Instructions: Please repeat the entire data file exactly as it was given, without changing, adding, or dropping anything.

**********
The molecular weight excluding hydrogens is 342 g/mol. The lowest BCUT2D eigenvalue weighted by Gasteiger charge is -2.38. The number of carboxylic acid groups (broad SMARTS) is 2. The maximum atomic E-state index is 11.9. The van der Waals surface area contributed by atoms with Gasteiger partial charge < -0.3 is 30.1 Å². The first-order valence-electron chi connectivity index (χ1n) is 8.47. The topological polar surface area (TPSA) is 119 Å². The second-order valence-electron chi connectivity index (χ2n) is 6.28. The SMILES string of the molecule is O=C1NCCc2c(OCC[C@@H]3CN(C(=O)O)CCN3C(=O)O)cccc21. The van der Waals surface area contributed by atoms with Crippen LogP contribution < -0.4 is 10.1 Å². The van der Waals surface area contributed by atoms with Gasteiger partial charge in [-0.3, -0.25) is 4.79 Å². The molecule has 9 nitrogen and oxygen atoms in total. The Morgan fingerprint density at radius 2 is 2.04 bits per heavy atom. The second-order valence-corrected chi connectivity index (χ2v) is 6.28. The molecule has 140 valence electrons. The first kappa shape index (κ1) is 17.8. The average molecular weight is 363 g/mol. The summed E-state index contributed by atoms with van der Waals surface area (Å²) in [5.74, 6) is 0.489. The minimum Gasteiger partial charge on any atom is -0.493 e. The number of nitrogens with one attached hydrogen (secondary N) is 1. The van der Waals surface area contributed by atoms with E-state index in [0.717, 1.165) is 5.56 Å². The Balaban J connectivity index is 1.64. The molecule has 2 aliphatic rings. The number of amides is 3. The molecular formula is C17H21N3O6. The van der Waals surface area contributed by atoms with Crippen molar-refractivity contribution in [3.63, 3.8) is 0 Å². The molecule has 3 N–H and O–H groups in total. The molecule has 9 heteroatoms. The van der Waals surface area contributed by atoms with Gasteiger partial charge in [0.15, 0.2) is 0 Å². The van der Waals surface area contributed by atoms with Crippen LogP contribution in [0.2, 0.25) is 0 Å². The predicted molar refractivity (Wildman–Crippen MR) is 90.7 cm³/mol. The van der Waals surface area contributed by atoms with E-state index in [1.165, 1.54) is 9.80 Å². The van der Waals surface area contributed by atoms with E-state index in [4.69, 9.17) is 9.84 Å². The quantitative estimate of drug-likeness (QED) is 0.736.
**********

The molecular weight excluding hydrogens is 342 g/mol. The lowest BCUT2D eigenvalue weighted by Gasteiger charge is -2.38. The number of carboxylic acid groups (broad SMARTS) is 2. The maximum atomic E-state index is 11.9. The van der Waals surface area contributed by atoms with Gasteiger partial charge < -0.3 is 30.1 Å². The first-order valence-electron chi connectivity index (χ1n) is 8.47. The topological polar surface area (TPSA) is 119 Å². The second-order valence-electron chi connectivity index (χ2n) is 6.28. The SMILES string of the molecule is O=C1NCCc2c(OCC[C@@H]3CN(C(=O)O)CCN3C(=O)O)cccc21. The van der Waals surface area contributed by atoms with Crippen LogP contribution < -0.4 is 10.1 Å². The van der Waals surface area contributed by atoms with Gasteiger partial charge in [-0.3, -0.25) is 4.79 Å². The molecule has 9 nitrogen and oxygen atoms in total. The Morgan fingerprint density at radius 2 is 2.04 bits per heavy atom. The second-order valence-corrected chi connectivity index (χ2v) is 6.28. The molecule has 140 valence electrons. The first kappa shape index (κ1) is 17.8. The average molecular weight is 363 g/mol. The summed E-state index contributed by atoms with van der Waals surface area (Å²) in [5.74, 6) is 0.489. The minimum Gasteiger partial charge on any atom is -0.493 e. The number of nitrogens with one attached hydrogen (secondary N) is 1. The van der Waals surface area contributed by atoms with E-state index in [0.717, 1.165) is 5.56 Å². The Balaban J connectivity index is 1.64. The molecule has 2 aliphatic rings. The number of amides is 3. The molecular formula is C17H21N3O6. The van der Waals surface area contributed by atoms with Crippen molar-refractivity contribution in [3.63, 3.8) is 0 Å². The molecule has 3 N–H and O–H groups in total. The molecule has 9 heteroatoms. The van der Waals surface area contributed by atoms with Gasteiger partial charge in [0.15, 0.2) is 0 Å². The van der Waals surface area contributed by atoms with Crippen LogP contribution in [0.2, 0.25) is 0 Å². The predicted molar refractivity (Wildman–Crippen MR) is 90.7 cm³/mol. The van der Waals surface area contributed by atoms with E-state index in [1.165, 1.54) is 9.80 Å². The van der Waals surface area contributed by atoms with E-state index in [4.69, 9.17) is 9.84 Å². The quantitative estimate of drug-likeness (QED) is 0.736.